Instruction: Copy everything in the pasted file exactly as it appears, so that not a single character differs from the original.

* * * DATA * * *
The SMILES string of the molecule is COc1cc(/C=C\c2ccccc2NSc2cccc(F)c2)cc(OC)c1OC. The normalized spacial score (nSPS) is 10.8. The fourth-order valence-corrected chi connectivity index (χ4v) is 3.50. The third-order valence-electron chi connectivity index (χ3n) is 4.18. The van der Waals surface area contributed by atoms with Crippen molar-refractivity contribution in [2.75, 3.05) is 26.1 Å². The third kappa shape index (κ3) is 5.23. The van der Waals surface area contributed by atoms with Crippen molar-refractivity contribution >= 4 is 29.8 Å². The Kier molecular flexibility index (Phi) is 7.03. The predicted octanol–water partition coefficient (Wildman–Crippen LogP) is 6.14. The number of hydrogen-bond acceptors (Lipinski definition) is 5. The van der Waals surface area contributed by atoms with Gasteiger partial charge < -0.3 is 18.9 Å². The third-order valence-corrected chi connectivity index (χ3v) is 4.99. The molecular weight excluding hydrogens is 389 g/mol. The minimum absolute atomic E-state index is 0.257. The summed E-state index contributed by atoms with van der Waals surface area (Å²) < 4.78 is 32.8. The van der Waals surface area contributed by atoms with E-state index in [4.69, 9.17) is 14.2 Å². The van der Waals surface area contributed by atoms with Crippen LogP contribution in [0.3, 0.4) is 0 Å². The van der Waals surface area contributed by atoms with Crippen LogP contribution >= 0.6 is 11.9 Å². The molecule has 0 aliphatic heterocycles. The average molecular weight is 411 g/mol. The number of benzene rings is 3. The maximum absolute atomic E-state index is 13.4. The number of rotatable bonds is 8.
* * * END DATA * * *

The SMILES string of the molecule is COc1cc(/C=C\c2ccccc2NSc2cccc(F)c2)cc(OC)c1OC. The normalized spacial score (nSPS) is 10.8. The fourth-order valence-corrected chi connectivity index (χ4v) is 3.50. The third-order valence-electron chi connectivity index (χ3n) is 4.18. The van der Waals surface area contributed by atoms with Crippen molar-refractivity contribution in [2.75, 3.05) is 26.1 Å². The third kappa shape index (κ3) is 5.23. The van der Waals surface area contributed by atoms with Crippen molar-refractivity contribution >= 4 is 29.8 Å². The Kier molecular flexibility index (Phi) is 7.03. The predicted octanol–water partition coefficient (Wildman–Crippen LogP) is 6.14. The number of hydrogen-bond acceptors (Lipinski definition) is 5. The van der Waals surface area contributed by atoms with Gasteiger partial charge < -0.3 is 18.9 Å². The third-order valence-corrected chi connectivity index (χ3v) is 4.99. The molecular weight excluding hydrogens is 389 g/mol. The minimum absolute atomic E-state index is 0.257. The summed E-state index contributed by atoms with van der Waals surface area (Å²) < 4.78 is 32.8. The van der Waals surface area contributed by atoms with E-state index in [4.69, 9.17) is 14.2 Å². The van der Waals surface area contributed by atoms with Crippen LogP contribution in [0.3, 0.4) is 0 Å². The van der Waals surface area contributed by atoms with Crippen LogP contribution >= 0.6 is 11.9 Å². The molecule has 0 aliphatic heterocycles. The average molecular weight is 411 g/mol. The number of benzene rings is 3. The maximum absolute atomic E-state index is 13.4. The number of rotatable bonds is 8.